The Why, Oh Why Ohio? Report

by Bill Chuck on October 3, 2013

First, the Pirates eliminated the Cincinnati Reds, and then last night, the Tampa Bay Rays sent the Cleveland Indians their fans and the rest of Ohio checking the Sunday NFL schedule. For the rest of us, we are down to the elite eight and, unless there is an ultimate game, we are done with the pressure of the one-and-done.

Much to the disappointment for me and Marty Appel (which sounds like a Janis Joplin song title), we will not see eight of baseball’s original 16 teams in the first-round of finals as those new-fangled Tampa Bay Grays crash the party.

The Rays have proven to be road warriors defeating the very blue Jays in Toronto on Sunday, the last day of the regular season, giving them the opportunity show the Rangers in Texas, in the play-in playoff, that the David Price was right, then topping the Indians in Cleveland in the play-in. Next they head to Red Sox Nation, where they will face the Bostonians in the House of David (a.k.a. Fenway Park).

Eventually, they will work their way back home to St. Pete where they will be greeted in the Dome by Dick Vitale and the Raylettes and thousands of New England retirees who can finally get an affordable ticket to see their team play. They will, of course, be disappointed to see that Rico Petrocelli is no longer in the starting lineup.

Last night, the Tribe was shut out by Alex Cobb and Kryptonian reliever Joel Peralta, Jake McGee, and Navy Blue Arrow Fernando Rodney. As a group, they held the top of the Indians batting order, Michael Bourn, Nick Swisher and Jason Kipnis, to a combined 0-for-12.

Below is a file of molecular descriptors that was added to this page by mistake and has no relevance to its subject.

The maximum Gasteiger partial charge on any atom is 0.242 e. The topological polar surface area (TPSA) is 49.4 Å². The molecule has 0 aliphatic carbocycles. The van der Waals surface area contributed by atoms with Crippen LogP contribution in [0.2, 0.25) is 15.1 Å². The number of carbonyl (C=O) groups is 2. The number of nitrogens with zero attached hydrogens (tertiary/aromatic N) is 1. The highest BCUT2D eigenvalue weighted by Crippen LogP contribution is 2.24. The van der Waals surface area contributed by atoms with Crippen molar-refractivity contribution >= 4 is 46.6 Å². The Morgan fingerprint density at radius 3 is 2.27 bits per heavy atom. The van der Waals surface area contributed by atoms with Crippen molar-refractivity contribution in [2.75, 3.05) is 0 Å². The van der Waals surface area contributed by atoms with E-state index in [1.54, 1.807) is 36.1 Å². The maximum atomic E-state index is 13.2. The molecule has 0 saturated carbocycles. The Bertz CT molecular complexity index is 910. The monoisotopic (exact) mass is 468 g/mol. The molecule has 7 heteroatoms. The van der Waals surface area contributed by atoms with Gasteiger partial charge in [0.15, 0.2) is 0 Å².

Which leads us to the answer to the “Why, Oh Why Ohio?” question.

Between the first three Indians batters: Bourn, Swisher, and Kipnis, and the 3-4-5 batters for the Reds: Joey Votto, Brandon Phillips, and Jay Bruce (who actually got a single), these key cogs went a combined 1-for-24.

Swisher continues to not deliver in the postseason

Not trying to throw single out Nick Swisher, but twice when the Tribe needed a single, Nick was swinging for the fences.

In the 5th, with runners on first and third and the Rays up 3-0, Swisher grounded out to first which was better than in the 7th when the Rays were still leading just 3-0 and the Indians really, really needed a single with runners on first and second. Nick was swinging so hard that it came as no surprise when he struck out on three pitches.

Swisher is brutal in the postseason.

Year Tm Lg Series Opp Rslt G PA AB R H 2B 3B HR RBI SB CS BB SO BA OBP SLG
2006 OAK AL ALDS MIN W 3 12 10 3 3 2 0 0 1 0 0 2 2 .300 .417 .500
2006 OAK AL ALCS DET L 4 15 10 0 1 0 0 0 0 0 0 5 5 .100 .400 .100
2008 CHW AL ALDS TBR L 3 6 4 1 1 0 0 0 0 0 0 2 1 .250 .500 .250
2009 NYY AL ALDS MIN W 3 12 12 0 1 1 0 0 1 0 0 0 4 .083 .083 .167
2009 NYY AL ALCS LAA W 6 25 20 2 3 0 0 0 0 0 0 3 7 .150 .292 .150
2009 NYY AL WS PHI W 5 19 15 3 2 1 0 1 1 0 0 4 4 .133 .316 .400
2010 NYY AL ALDS MIN W 3 13 12 3 4 2 0 1 1 0 0 1 1 .333 .385 .750
2010 NYY AL ALCS TEX L 6 25 22 3 2 1 0 1 1 0 0 3 7 .091 .200 .273
2011 NYY AL ALDS DET L 5 20 19 1 4 0 0 1 1 0 0 1 5 .211 .250 .368
2012 NYY AL ALDS BAL W 5 21 18 0 2 0 0 0 1 0 0 2 5 .111 .190 .111
2012 NYY AL ALCS DET L 3 13 12 0 3 2 0 0 1 0 0 1 5 .250 .308 .417
2013 CLE AL ALWC TBR L 1 4 4 0 0 0 0 0 0 0 0 0 2 .000 .000 .000
7 Yrs (12 Series) 47 185 158 16 26 9 0 4 8 0 0 24 48 .165 .277 .297
1 ALWC 1 4 4 0 0 0 0 0 0 0 0 0 2 .000 .000 .000
6 ALDS 22 84 75 8 15 5 0 2 5 0 0 8 18 .200 .274 .347
4 ALCS 19 78 64 5 9 3 0 1 2 0 0 12 24 .141 .286 .234
1 WS 5 19 15 3 2 1 0 1 1 0 0 4 4 .133 .316 .400
Provided by Baseball-Reference.com: View Original Table
Generated 10/3/2013.

FYI: Ohio

The Browns host the Bills tonight and on Sunday, in Cincinnati, the World Series matchup that didn’t happen, will occur as New England comes to town.

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